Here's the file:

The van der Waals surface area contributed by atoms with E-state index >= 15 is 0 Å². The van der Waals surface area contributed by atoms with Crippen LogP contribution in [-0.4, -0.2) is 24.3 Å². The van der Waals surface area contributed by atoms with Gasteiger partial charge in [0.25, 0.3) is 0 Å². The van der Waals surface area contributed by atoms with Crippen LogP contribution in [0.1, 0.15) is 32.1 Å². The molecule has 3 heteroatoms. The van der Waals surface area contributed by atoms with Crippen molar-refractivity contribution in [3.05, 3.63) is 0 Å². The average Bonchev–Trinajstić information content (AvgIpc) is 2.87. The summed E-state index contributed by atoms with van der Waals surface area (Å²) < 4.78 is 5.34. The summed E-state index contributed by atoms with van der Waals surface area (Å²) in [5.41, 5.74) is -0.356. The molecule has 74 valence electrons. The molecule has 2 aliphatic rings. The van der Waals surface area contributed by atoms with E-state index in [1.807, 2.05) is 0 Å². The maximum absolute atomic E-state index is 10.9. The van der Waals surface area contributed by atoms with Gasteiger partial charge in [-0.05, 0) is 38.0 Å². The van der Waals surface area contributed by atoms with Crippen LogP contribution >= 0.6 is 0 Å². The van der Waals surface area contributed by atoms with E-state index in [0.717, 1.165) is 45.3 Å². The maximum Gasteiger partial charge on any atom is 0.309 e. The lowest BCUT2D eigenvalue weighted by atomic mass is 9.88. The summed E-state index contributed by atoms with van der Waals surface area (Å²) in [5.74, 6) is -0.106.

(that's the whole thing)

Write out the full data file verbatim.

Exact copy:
The van der Waals surface area contributed by atoms with E-state index >= 15 is 0 Å². The van der Waals surface area contributed by atoms with Crippen LogP contribution in [-0.4, -0.2) is 24.3 Å². The van der Waals surface area contributed by atoms with Gasteiger partial charge in [0.25, 0.3) is 0 Å². The van der Waals surface area contributed by atoms with Crippen LogP contribution in [0.1, 0.15) is 32.1 Å². The molecule has 3 heteroatoms. The van der Waals surface area contributed by atoms with Crippen molar-refractivity contribution in [3.05, 3.63) is 0 Å². The average Bonchev–Trinajstić information content (AvgIpc) is 2.87. The summed E-state index contributed by atoms with van der Waals surface area (Å²) < 4.78 is 5.34. The summed E-state index contributed by atoms with van der Waals surface area (Å²) in [5.41, 5.74) is -0.356. The molecule has 74 valence electrons. The molecule has 2 aliphatic rings. The van der Waals surface area contributed by atoms with E-state index in [1.807, 2.05) is 0 Å². The maximum absolute atomic E-state index is 10.9. The van der Waals surface area contributed by atoms with Gasteiger partial charge in [-0.05, 0) is 38.0 Å². The van der Waals surface area contributed by atoms with Crippen LogP contribution >= 0.6 is 0 Å². The van der Waals surface area contributed by atoms with E-state index in [0.717, 1.165) is 45.3 Å². The maximum Gasteiger partial charge on any atom is 0.309 e. The lowest BCUT2D eigenvalue weighted by atomic mass is 9.88. The summed E-state index contributed by atoms with van der Waals surface area (Å²) in [5.74, 6) is -0.106.